Charles Bukowski Wrote on a Mac

And he loved it.

Charles Bukowski and the Computer

Charles Bukowski on the Mac II.
Note the beer, foreground.

On Christmas Day, 1990, Charles Bukowski received a Macintosh IIsi computer and a laser printer from his wife, Linda. The computer utilized the 6.0.7 operating system and was installed with the MacWrite II word processing program. By January 18 of the next year, the computer was up and running and so, after a brief period of fumbling and stumbling, was Bukowski. His output of poems doubled in 1991. In letters he remarked that he had more poems than outlets to send them to. The fact that several books of new poems appeared in the years following Bukowski’s death in 1994 can partially be attributed to this amazing burst of creative energy late in life. The Macintosh IIsi helped to enable this creative explosion.

Flying in the face of the adage “You can’t teach an old dog new tricks,” Bukowski kept an open mind about new technologies. Although he wondered if Dostoevsky would have ever used a computer or if he would lose his soul as a writer, Bukowski quickly realized the substantial benefits of the Macintosh and wondered how he ever wrote without one, considering the typewriter archaic. In correspondence, Bukowski championed his computer to friends, stating that they would never regret getting one for themselves. Linda signed Bukowski up for a computer class, and he went willingly, demonstrating his eagerness to master the new technology. A short time later, Bukowski characteristically claimed that he had a secret, foolproof system for dealing with his computer’s many shutdowns and malfunctions, much like he had a system at the racetrack.

The Gardener’s Rules of Life

Profoundly moved by this essay. I think I’ve re-read it a dozen times now since last week. Go check it out.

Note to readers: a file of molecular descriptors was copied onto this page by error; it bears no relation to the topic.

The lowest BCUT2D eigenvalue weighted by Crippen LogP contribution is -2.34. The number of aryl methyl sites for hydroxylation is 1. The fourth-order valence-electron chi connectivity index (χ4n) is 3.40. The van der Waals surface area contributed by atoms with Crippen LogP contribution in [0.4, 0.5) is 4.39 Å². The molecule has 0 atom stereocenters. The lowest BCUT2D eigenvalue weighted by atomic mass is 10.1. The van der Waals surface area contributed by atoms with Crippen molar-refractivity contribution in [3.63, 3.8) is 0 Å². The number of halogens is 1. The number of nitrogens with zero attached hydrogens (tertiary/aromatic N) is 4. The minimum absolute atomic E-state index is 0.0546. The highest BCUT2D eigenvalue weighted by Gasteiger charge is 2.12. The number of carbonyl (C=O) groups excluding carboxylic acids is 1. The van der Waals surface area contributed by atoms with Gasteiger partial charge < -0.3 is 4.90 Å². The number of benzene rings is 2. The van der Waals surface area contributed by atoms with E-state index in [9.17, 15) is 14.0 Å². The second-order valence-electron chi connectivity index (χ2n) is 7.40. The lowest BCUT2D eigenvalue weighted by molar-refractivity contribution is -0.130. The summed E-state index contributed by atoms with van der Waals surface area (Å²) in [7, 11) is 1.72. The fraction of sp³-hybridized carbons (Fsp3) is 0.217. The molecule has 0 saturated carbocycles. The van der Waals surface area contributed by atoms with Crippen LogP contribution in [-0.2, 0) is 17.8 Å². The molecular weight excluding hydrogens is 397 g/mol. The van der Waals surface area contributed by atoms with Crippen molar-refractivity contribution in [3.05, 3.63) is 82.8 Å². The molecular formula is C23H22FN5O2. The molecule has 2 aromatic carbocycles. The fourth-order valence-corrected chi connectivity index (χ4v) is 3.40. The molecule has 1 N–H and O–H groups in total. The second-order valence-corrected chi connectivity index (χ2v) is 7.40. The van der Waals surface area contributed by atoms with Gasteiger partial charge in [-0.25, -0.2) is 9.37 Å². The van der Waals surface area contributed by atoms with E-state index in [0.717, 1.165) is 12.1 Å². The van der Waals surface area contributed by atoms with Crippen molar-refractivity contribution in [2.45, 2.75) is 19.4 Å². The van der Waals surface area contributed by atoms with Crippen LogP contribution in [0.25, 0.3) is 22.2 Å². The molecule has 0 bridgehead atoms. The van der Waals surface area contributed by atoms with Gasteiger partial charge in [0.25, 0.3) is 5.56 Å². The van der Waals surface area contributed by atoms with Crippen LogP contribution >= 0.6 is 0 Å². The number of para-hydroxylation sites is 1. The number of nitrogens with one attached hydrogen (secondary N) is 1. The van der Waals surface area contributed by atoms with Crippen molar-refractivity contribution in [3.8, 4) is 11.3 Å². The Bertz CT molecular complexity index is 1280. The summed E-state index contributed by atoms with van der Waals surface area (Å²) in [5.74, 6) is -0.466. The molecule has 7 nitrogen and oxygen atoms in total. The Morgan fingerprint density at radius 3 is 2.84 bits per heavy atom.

Go create something. But choose carefully. Build something that increases our chances to survive, even by a tiny margin. We desperately need to think not just about a zillionth social sharing gizmo. Maybe you will start building something like that, useful, but a bit futile. That’s ok. You may even get rich. The majority of people are working hard to fulfill other needs, without getting fame or great rewards. If you are reading this, you must already be part of the most privileged people in the world. And so you have a special responsibility. Money will just give you the means to build something bigger, to make a bigger difference for those who don’t have your chance. Keep your eyes on the target.

Look at your life. When you have children, you understand the brevity of life. You can remember vividly your infancy, yet you are not anymore a child, you are a father or a mother. Don’t you want your children to live in a better world ? Not just for the sake of comfort, but because otherwise, what would be the meaning of your life ? Just to reproduce what existed ? What’s the point ?

Finally, look beyond this small planet: life is rare, intelligence is rare. You have a responsibility to preserve it and make sure it will expand through the inert and indifferent universe. Not to conquer it, but to make it flourish. We all should be the gardeners of this universe, because we don’t know if we are the only ones to be able to. And obviously we have to respect our own planet, it’s the bare minimum we can do. Would you start by burning a garden when you’re supposed to grow other ones ?